The first half saw the Revs largely out-play a low-confidence Impact. On the attacking side, Edwards missed a golden opportunity to finish a cross from left back Daniel Lovitz, and Evan Bush was present to deal with a number of New England corners. To the delight of home fans, Piatti fed a delicious through ball to Jackson-Hamel who had remained just a hair on-side. The striker ran 40 yards alone to beat the keeper and saw his first goal of the season bobble across the line with only seconds left in the half.

Eve Powell - Montreal Impact/mlsfemale
Piatti, Edwards, and Jackson-Hamel hugging for the header. Image: @impactmontreal

As the second half began, worry was in the air. The Impact had held a leading position during the previous two matches (3-1 vs LAFC and 0-1 vs Atlanta United) to start the second half and had folded in on themselves such that the league’s leakiest defense conceded enough goals to lose both games. Would the team try the same failing tactic once again?

The answer would prove to be a resounding “No.” Instead, fans were treated to a sight they had come to know and love over the four seasons Piatti has been with the team: The Nacho Show. Author of the assist to Jackson-Hamel’s first-half goal, Piatti would go on to provide two more assists – another to Jackson-Hamel and one to Edwards as they journeyed down their road to redemption. Finally, the Argentinian magician finished off a brilliant long pass by Samuel Piette to score a goal of his own.

Unfortunately, the Impact’s defensive woes would come back to haunt them again, as they conceded two late goals from set pieces, to finish with a scoreline of 4-2. While it is important to keep in mind that the team cannot continue to ship in multiple goals per game, credit should be heaped upon Piatti for the leadership he showed in creating chances for his teammates who were most in need.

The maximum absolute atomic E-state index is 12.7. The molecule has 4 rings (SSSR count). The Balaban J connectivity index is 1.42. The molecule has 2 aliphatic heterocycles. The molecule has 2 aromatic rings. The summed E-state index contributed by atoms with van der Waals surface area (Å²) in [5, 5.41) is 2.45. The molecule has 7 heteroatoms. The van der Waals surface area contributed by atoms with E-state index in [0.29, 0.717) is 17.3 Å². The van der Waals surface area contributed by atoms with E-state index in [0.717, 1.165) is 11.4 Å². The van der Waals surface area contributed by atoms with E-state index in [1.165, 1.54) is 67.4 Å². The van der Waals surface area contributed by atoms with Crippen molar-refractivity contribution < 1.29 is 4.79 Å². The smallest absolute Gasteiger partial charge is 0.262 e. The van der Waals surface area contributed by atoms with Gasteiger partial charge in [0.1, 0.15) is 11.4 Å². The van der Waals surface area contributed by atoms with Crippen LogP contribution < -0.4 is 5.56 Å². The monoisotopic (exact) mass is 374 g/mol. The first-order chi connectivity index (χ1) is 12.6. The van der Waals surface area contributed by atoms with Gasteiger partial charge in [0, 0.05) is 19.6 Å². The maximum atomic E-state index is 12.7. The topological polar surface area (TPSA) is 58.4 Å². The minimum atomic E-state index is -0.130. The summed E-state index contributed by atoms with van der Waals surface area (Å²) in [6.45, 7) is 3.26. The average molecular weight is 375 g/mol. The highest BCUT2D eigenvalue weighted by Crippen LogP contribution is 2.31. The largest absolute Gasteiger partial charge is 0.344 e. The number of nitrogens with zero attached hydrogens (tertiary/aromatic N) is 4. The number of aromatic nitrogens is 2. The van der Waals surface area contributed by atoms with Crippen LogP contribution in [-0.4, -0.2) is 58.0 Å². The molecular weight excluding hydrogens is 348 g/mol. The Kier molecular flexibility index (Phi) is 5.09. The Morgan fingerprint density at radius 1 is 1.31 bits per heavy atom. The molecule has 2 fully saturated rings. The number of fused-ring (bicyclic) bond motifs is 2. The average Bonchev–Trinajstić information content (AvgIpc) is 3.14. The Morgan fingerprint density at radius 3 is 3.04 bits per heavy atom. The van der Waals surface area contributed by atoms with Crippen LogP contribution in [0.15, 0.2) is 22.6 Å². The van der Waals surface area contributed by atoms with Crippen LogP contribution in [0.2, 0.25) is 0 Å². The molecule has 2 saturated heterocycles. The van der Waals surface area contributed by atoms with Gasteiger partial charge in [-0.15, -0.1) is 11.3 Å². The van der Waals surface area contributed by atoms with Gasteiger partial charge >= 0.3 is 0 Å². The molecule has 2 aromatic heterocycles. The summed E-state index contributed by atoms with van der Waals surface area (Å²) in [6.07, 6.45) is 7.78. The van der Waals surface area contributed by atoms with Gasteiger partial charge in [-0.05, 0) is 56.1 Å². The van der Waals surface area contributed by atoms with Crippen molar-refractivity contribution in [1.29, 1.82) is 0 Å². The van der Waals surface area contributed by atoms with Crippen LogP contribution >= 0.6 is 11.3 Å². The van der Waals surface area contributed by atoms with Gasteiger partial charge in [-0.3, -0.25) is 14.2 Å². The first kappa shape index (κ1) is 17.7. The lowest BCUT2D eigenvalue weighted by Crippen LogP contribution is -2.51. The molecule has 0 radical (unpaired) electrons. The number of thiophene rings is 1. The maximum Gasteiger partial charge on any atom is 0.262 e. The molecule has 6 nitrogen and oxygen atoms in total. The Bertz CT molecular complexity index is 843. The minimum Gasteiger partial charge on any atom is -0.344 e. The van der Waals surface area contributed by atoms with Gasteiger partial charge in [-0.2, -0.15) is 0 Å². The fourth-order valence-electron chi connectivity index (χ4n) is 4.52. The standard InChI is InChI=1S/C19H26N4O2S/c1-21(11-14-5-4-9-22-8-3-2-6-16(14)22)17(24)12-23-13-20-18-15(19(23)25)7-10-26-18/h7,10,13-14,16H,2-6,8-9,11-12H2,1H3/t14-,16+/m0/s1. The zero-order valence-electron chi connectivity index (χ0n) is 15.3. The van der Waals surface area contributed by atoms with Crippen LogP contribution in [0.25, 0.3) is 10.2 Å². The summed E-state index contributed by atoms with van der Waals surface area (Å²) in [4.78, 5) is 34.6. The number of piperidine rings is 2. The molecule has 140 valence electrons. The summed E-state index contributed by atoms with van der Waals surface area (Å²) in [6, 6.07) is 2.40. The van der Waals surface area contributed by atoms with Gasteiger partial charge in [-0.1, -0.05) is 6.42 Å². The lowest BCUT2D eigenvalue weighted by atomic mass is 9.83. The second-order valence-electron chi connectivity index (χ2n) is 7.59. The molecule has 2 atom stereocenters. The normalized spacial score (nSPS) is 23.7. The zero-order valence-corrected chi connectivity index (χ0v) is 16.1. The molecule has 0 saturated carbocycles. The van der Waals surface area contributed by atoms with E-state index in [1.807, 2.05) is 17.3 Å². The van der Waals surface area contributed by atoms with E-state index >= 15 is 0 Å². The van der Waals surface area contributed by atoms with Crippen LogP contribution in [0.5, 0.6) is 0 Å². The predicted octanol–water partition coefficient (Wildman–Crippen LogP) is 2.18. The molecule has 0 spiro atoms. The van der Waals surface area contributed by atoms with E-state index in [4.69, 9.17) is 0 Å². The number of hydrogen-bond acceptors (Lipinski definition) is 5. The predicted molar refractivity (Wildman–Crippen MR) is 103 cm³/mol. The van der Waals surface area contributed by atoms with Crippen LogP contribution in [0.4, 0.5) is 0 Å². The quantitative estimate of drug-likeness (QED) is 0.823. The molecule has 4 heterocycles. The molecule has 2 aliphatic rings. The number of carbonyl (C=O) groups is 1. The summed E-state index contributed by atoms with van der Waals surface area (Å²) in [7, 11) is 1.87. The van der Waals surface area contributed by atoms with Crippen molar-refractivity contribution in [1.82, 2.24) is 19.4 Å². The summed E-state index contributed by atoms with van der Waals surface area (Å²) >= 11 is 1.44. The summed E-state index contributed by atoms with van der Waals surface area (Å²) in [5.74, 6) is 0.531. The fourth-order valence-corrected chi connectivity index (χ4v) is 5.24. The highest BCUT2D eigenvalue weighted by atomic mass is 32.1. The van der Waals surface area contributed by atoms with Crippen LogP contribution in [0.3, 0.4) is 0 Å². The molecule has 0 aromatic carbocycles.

Anthony Jackson-Hamel and Raheem Edwards also deserve their share of recognition for showing up when it mattered and seizing the opportunity they were afforded. Finally, Rémi Garde’s psychological tactics paid off, and perhaps he is instigating a much-needed cultural revolution within the team. Regardless of what challenges are to come in the rest of the season, the Impact deserve to celebrate a much-needed victory.

Up next: The Impact have a quick turn-around, as they make a mid-week trip to face Chicago Fire on Wednesday, May 9th.

Featured image courtesy: @impactmontreal

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Montréal Impact shown no southern hospitality by Atlanta United

Eve Powell - Montreal Impact/mlsfemale
Official Montreal Impact Reporter

By Eve Powell // @evejulia9

Saturday, April 28: 4-1 Loss

After a loss to LAFC that was so upsetting I could not even write about it, the morally-depleted Montréal Impact traveled to Atlanta United, where the likes of Miguel Almiron, Hector Villalba, and Josef Martinez awaited them. Fans were overwhelmingly pessimistic regarding the outcome of the match. Rightfully so, it would turn out.

Due to injuries suffered by Kyle Fisher, Zakaria Diallo and Rod Fanni, along with Victor Cabrera’s red-card suspension, Rémi Garde was forced to assemble a makeshift defense with the only healthy bodies at his disposal. Daniel Lovitz, Rudy Camacho, Jukka Raitala and Chris Duvall made up the backline as the Impact returned to a 4-3-3 formation. However, it was Nacho Piatti in the striker position, despite Matteo Mancosu and Anthony Jackson-Hamel’s presence on the bench.